Tell me what you think.
Saidar Duvalier was arguably one of the most important people in the world. Or at least he had been, until his premature demise.
What did Duvalier do that was so important? He made money. Not in the sense of earning, but in the sense of creation, and destruction.
As long as currency has been used, the ability to manipulate that currency has been tightly controlled, and highly valued. The ability men like Duvalier had went beyond sheer exchange of one’s store of wealth; he could alter the fabric of the global economy on a fundamental level.
In the days of mercantilism, there was gold, and there were goldsmiths to make the gold. In the days of nation-states, there were dollars and yen, and there were policy analysts and federal reserves. Those government agencies simply printed as much money as they liked, or if they were wiser, as little as they liked.
As the power of the nation-states waned, their monetary backing lost its lure. The corporate-states, the new powers, were looked to.
Some corporations thought they could simply issue their own money. This worked well for a time, but those corporations were wrong. The lure of inflationary monetary policy is a siren’s song, and without the nationalistic notions of ‘duty to the people,’ currency is issued as fast as it could be spent. The Nikkei crashed as prime corps went under.
Wiser and more conservative corporations watched the example of their fallen brethren, making hostile takeovers and turning a bear year for the market into isolated pockets of record profits. However, all was not good for the corporation-states, for the question remained: where was money going to come from?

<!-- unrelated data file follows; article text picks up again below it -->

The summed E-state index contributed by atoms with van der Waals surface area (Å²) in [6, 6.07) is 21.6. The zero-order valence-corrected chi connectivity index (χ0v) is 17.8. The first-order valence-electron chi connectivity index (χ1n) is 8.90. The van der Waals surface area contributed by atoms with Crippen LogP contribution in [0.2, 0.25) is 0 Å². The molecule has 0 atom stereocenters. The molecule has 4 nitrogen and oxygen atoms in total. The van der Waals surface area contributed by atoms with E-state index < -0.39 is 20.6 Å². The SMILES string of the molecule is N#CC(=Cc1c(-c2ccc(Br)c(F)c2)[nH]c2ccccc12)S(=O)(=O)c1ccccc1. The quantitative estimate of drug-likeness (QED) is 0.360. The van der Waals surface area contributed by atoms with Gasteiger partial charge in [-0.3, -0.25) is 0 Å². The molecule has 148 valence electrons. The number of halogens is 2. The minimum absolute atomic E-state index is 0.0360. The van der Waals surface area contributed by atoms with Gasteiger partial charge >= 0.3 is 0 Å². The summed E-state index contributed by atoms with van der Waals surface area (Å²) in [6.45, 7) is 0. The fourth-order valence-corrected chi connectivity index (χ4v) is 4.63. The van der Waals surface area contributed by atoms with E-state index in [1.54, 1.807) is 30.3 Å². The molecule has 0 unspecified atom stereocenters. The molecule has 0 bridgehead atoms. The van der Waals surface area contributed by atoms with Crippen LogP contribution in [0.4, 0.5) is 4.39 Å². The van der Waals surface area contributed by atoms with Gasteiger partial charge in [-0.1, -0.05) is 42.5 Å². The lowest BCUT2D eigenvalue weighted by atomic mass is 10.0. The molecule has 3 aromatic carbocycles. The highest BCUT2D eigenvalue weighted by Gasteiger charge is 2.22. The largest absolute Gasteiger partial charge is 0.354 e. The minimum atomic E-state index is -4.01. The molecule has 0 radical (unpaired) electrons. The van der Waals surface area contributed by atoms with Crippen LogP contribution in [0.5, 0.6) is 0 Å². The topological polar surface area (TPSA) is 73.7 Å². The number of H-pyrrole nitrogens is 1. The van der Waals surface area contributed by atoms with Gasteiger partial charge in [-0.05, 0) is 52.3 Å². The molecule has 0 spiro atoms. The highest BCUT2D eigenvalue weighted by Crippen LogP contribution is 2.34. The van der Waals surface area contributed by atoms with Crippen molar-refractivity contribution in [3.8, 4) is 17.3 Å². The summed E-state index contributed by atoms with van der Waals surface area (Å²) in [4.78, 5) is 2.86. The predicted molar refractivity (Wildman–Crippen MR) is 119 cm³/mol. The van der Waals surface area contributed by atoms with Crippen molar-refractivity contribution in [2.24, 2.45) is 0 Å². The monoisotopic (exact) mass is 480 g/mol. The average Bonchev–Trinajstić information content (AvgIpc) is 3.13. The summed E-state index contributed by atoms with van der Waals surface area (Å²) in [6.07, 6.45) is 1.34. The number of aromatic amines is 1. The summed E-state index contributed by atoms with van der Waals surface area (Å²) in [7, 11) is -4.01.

It was clear that corporate-issued currency lacked the network of stability to keep its value grounded, and inflationary pressure was pushing up regional currencies. The dollar, the yen, even the Euro would all soon be worthless. Financial Armageddon was on the horizon, dawning in a stream of ones turning into zeros. Action had to be taken.
Top men from the Federal Reserve, the Bundesbank, the premier corporate-states, and other financial institutions met in the Zurich Summit. There, the groundwork was laid out for the International Prime Reserve, a new kind of financial institution. The IPR would be privatized, publicly held, and owned in extremely large part by the corporate-states. The corporate-states all had their own banks, and had for decades or more, but they wouldn’t have their own recognized independent currencies. The IPR would be the lender only for the most privileged of corporations, and it would wield its monetary powers sternly, for while the potentates of the Prime Reserve Board were drawn from the ranks of the corps, and were under pressure to give their own corporation gobs and gobs of recently issued money, they were under pressure to keep everyone else’s money down. As a system for combating inflation, it was a work of art. The corporations saved the global economy, established a definitive universal currency, and took the nation-states down another peg in one fell swoop.
The representatives from the nation-states, who had been invited as heralded experts, left the Zurich Summit realizing what had happened, and feeling as though they were casualties of war. Monetary policy, as it turned out, was a dangerous business. It was more so for Saidar Duvalier.